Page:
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Tournaments : : Story
Versatility leads to playing time
Jeff Dahn    
Published: Sunday, June 30, 2013

FORT MYERS, Fla. -- They wear one of the proudest names in youth level amateur baseball: East Cobb.  They also wear one of the proudest names at the highest level of professional baseball: the Yankees.

But it would certainly be presumptuous to think the East Cobb Yankees 16u put themselves on any kind of pedestal. It takes more than three words for a team -- emphasis on team -- to earn any measure of respect.

"We're about 'team' and we're about winning and I really literally don't even keep a book; it's bunting or whatever it takes to get on base," Yankees head coach Taj Zipperman said Sunday morning from the Boston Red Sox jetBlue Player Development Complex. The East Cobb Yankees are one of 64 teams competing at the 16u PG BCS Finals national championship, which kicked-off Friday and concludes on Wednesday.

The Woodstock, Ga.-based East Cobb Yankees 16u pride themselves on being competitive at Perfect Game tournaments and other events despite carrying a smallish 13-man roster. Everyone is capable of playing just about every position and of the 13 players that fill those spots, 11 of them will likely be called upon to pitch.

The Yankees used 10 pitchers in their first four pool-play games (27 innings) with right-hander Austin Richards (2015, Alpharetta, Ga.) working eight innings; only lefty Johnny Croley (2015, Fitzgerald, Ga.) went as many as four.

The Yankees'  reduced roster and method of operation worked well for them through their first four pool-play games at the 16u PG BCS Finals. They went 3-0 in winning the championship in their first pool, beating the Beyel Brothers Bulldogs (Rockledge, Fla.), 5-3; South Florida Elite Squad-Prime 16u (Miami, Fla.), 9-1; and the Bronx Bombers (Bronx, N.Y.), 5-4.

They started on the crucial second set of pool-play by outlasting Team Baseball Heaven, 5-4, after taking a 5-1 lead into the bottom of the seventh. The second set of pool-play games hold the most importance because it is the outcome of those games that will determine the playoff qualifiers.

"I like the way it's set up because it allows kids that we know we're going to need (to pitch) late in the tournament to get a couple of innings," Yankees assistant coach Stewart Russell said Sunday, speaking of the tournament format. "We do it like most other teams, I think, 2-2-2-2 (innings) the first three games with our pitching staff."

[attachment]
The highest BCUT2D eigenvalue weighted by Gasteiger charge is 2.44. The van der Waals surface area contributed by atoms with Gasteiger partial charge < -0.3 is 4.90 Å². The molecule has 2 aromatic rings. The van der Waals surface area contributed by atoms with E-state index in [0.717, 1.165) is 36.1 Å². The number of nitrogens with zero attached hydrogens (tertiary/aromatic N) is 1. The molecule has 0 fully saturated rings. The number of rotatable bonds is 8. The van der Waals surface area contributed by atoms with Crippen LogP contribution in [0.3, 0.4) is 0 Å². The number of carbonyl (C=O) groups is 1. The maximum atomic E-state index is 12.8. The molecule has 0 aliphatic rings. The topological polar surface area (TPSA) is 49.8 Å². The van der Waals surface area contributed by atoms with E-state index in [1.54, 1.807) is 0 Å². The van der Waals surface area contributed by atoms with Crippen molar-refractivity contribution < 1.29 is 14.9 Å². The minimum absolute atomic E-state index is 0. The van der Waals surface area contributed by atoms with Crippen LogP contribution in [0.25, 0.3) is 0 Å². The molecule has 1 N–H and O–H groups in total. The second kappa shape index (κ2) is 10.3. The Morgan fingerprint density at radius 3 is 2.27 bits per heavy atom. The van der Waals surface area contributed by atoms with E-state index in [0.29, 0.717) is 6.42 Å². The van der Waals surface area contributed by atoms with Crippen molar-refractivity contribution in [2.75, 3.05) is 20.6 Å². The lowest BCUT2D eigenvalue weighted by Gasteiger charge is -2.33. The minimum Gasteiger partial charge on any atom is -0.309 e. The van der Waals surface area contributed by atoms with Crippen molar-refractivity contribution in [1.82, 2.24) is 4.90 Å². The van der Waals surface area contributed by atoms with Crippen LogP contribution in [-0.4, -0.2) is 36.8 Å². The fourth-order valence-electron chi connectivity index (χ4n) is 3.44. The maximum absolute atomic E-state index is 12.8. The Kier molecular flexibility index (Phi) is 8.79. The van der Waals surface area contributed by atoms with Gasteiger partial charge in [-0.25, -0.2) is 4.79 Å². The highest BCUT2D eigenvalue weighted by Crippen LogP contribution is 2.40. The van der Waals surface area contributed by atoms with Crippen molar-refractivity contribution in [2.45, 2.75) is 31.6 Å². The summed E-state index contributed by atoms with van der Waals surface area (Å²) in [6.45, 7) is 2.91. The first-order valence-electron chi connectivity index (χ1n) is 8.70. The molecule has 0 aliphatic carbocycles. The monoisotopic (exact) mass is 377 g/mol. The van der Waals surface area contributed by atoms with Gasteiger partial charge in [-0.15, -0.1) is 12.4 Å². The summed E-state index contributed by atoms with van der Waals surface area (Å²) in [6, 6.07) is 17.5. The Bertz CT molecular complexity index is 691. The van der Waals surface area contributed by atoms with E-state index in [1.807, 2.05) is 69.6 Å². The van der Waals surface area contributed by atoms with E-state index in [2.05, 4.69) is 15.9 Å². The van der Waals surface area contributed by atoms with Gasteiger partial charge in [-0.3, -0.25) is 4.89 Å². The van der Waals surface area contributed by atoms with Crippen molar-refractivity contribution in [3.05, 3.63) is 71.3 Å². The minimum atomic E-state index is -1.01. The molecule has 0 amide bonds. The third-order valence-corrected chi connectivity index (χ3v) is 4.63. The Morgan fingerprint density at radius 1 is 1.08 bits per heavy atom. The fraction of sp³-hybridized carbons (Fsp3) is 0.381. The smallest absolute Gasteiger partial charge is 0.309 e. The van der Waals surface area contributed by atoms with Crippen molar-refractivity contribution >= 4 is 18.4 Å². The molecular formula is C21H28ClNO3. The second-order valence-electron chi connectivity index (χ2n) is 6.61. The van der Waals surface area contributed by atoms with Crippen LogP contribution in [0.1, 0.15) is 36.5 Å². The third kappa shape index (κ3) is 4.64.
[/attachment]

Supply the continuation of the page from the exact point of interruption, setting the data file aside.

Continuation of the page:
Nine of the 13 players on the roster played in each of the first four games and all 13 played in at least two games. Everyone will get their share of appearances over the next two guaranteed games and even more if the Yankees advance to the 16-team playoffs, which begin Tuesday.

"As far as a lot of the other teams, and especially at East Cobb and from around the area, we're the only one that carries such a roster," Russell said. "But we have so many different guys that can play so many different positions that it becomes about (gaining) playing time and experience."

It's the general belief among the coaching staff that a lot of the young prospects on the Yankees' 16u roster could play for the more elite 16u teams under the East Cobb umbrella -- perhaps even the powerhouse East Cobb Astros 16u -- or maybe even at one of the other top-notch travel ball organizations that populate the Atlanta metropolitan area.

"These kids -- and their parents -- buy into what we're doing; they just don't believe in 20-man rosters at this age," Russell said. "We have maybe only one pitcher-only and everyone else will play a position or get an at-bat in just about every game. A lot of the other teams believe in the pitcher-only (ideal) and loading up on it, but we've gone all the way through the last couple of years not using that formula.